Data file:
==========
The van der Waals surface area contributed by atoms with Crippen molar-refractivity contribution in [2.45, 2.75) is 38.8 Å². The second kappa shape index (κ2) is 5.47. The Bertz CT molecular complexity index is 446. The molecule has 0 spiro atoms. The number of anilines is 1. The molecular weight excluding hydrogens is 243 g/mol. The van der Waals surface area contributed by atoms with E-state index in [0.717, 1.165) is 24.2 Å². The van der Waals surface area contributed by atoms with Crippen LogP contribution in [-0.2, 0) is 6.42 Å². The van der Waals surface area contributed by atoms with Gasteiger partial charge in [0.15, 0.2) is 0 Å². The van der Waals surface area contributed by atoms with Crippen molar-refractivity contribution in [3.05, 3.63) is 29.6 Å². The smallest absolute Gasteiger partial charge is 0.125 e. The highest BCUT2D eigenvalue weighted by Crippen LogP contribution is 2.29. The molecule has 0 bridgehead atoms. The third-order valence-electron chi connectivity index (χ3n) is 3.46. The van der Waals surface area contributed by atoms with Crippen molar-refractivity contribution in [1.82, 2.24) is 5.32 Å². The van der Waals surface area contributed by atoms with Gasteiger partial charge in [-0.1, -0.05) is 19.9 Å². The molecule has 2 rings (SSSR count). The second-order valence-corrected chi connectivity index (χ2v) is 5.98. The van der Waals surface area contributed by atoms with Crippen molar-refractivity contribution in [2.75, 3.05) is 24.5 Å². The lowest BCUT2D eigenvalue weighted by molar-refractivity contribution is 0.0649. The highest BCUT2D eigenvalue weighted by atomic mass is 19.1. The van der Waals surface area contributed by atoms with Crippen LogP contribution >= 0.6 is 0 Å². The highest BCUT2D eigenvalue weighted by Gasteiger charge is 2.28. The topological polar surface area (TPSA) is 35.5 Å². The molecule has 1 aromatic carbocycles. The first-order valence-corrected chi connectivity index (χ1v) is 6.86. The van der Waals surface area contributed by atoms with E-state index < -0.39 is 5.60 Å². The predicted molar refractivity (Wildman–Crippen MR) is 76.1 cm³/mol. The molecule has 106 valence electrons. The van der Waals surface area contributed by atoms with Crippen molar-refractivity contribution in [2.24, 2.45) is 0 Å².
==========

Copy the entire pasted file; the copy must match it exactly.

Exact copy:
The van der Waals surface area contributed by atoms with Crippen molar-refractivity contribution in [2.45, 2.75) is 38.8 Å². The second kappa shape index (κ2) is 5.47. The Bertz CT molecular complexity index is 446. The molecule has 0 spiro atoms. The number of anilines is 1. The molecular weight excluding hydrogens is 243 g/mol. The van der Waals surface area contributed by atoms with E-state index in [0.717, 1.165) is 24.2 Å². The van der Waals surface area contributed by atoms with Crippen LogP contribution in [-0.2, 0) is 6.42 Å². The van der Waals surface area contributed by atoms with Gasteiger partial charge in [0.15, 0.2) is 0 Å². The van der Waals surface area contributed by atoms with Crippen molar-refractivity contribution in [3.05, 3.63) is 29.6 Å². The smallest absolute Gasteiger partial charge is 0.125 e. The highest BCUT2D eigenvalue weighted by Crippen LogP contribution is 2.29. The molecule has 0 bridgehead atoms. The third-order valence-electron chi connectivity index (χ3n) is 3.46. The van der Waals surface area contributed by atoms with Crippen molar-refractivity contribution in [1.82, 2.24) is 5.32 Å². The van der Waals surface area contributed by atoms with Gasteiger partial charge in [-0.1, -0.05) is 19.9 Å². The molecule has 2 rings (SSSR count). The second-order valence-corrected chi connectivity index (χ2v) is 5.98. The van der Waals surface area contributed by atoms with Crippen molar-refractivity contribution in [2.75, 3.05) is 24.5 Å². The lowest BCUT2D eigenvalue weighted by molar-refractivity contribution is 0.0649. The highest BCUT2D eigenvalue weighted by atomic mass is 19.1. The van der Waals surface area contributed by atoms with Crippen LogP contribution >= 0.6 is 0 Å². The highest BCUT2D eigenvalue weighted by Gasteiger charge is 2.28. The topological polar surface area (TPSA) is 35.5 Å². The molecule has 1 aromatic carbocycles. The first-order valence-corrected chi connectivity index (χ1v) is 6.86. The van der Waals surface area contributed by atoms with E-state index < -0.39 is 5.60 Å². The predicted molar refractivity (Wildman–Crippen MR) is 76.1 cm³/mol. The molecule has 106 valence electrons. The van der Waals surface area contributed by atoms with Crippen molar-refractivity contribution in [2.24, 2.45) is 0 Å².